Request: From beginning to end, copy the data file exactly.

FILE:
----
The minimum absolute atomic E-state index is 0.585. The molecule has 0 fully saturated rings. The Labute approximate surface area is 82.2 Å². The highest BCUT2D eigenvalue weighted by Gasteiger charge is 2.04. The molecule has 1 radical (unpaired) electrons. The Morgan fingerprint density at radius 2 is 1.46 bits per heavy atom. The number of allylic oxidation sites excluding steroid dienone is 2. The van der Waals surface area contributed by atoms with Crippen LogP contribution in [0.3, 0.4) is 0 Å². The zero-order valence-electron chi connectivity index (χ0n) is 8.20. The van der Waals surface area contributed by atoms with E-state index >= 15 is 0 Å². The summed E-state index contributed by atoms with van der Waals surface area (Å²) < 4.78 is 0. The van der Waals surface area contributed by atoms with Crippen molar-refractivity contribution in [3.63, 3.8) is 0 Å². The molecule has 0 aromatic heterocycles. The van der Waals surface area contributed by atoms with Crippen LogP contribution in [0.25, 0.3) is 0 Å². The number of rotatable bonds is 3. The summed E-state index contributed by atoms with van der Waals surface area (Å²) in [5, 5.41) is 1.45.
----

The minimum absolute atomic E-state index is 0.585. The molecule has 0 fully saturated rings. The Labute approximate surface area is 82.2 Å². The highest BCUT2D eigenvalue weighted by Gasteiger charge is 2.04. The molecule has 1 radical (unpaired) electrons. The Morgan fingerprint density at radius 2 is 1.46 bits per heavy atom. The number of allylic oxidation sites excluding steroid dienone is 2. The van der Waals surface area contributed by atoms with Crippen LogP contribution in [0.3, 0.4) is 0 Å². The zero-order valence-electron chi connectivity index (χ0n) is 8.20. The van der Waals surface area contributed by atoms with E-state index >= 15 is 0 Å². The summed E-state index contributed by atoms with van der Waals surface area (Å²) < 4.78 is 0. The van der Waals surface area contributed by atoms with Crippen molar-refractivity contribution in [3.63, 3.8) is 0 Å². The molecule has 0 aromatic heterocycles. The van der Waals surface area contributed by atoms with Crippen LogP contribution in [0.25, 0.3) is 0 Å². The number of rotatable bonds is 3. The summed E-state index contributed by atoms with van der Waals surface area (Å²) in [5, 5.41) is 1.45.